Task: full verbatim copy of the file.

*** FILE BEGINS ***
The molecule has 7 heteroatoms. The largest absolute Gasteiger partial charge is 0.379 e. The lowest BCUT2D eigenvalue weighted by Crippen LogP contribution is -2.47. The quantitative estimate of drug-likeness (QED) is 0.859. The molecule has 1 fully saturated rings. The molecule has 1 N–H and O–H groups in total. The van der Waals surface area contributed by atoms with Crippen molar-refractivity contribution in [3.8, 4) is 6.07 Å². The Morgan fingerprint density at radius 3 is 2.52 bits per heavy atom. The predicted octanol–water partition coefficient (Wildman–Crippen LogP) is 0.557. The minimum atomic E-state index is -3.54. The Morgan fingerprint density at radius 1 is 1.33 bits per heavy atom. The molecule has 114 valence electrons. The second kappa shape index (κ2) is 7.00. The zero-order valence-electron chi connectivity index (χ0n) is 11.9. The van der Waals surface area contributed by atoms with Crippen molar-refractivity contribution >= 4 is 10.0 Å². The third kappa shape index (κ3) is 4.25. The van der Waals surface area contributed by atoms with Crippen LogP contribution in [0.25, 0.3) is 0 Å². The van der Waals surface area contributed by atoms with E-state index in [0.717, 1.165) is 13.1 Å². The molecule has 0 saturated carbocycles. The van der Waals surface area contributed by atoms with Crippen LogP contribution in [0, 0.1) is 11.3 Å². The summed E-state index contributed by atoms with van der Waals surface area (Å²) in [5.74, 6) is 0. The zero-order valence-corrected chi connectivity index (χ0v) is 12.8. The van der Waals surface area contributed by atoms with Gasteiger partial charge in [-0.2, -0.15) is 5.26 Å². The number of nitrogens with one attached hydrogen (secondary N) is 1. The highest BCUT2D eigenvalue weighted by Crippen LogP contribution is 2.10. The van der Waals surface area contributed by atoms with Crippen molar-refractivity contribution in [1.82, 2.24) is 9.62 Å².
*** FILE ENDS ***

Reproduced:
The molecule has 7 heteroatoms. The largest absolute Gasteiger partial charge is 0.379 e. The lowest BCUT2D eigenvalue weighted by Crippen LogP contribution is -2.47. The quantitative estimate of drug-likeness (QED) is 0.859. The molecule has 1 fully saturated rings. The molecule has 1 N–H and O–H groups in total. The van der Waals surface area contributed by atoms with Crippen molar-refractivity contribution in [3.8, 4) is 6.07 Å². The Morgan fingerprint density at radius 3 is 2.52 bits per heavy atom. The predicted octanol–water partition coefficient (Wildman–Crippen LogP) is 0.557. The minimum atomic E-state index is -3.54. The Morgan fingerprint density at radius 1 is 1.33 bits per heavy atom. The molecule has 114 valence electrons. The second kappa shape index (κ2) is 7.00. The zero-order valence-electron chi connectivity index (χ0n) is 11.9. The van der Waals surface area contributed by atoms with Crippen molar-refractivity contribution >= 4 is 10.0 Å². The third kappa shape index (κ3) is 4.25. The van der Waals surface area contributed by atoms with Crippen LogP contribution in [0.25, 0.3) is 0 Å². The van der Waals surface area contributed by atoms with E-state index in [0.717, 1.165) is 13.1 Å². The molecule has 0 saturated carbocycles. The van der Waals surface area contributed by atoms with Crippen LogP contribution in [0, 0.1) is 11.3 Å². The summed E-state index contributed by atoms with van der Waals surface area (Å²) in [5.74, 6) is 0. The zero-order valence-corrected chi connectivity index (χ0v) is 12.8. The van der Waals surface area contributed by atoms with Gasteiger partial charge in [-0.2, -0.15) is 5.26 Å². The number of nitrogens with one attached hydrogen (secondary N) is 1. The highest BCUT2D eigenvalue weighted by Crippen LogP contribution is 2.10. The van der Waals surface area contributed by atoms with Crippen molar-refractivity contribution in [1.82, 2.24) is 9.62 Å².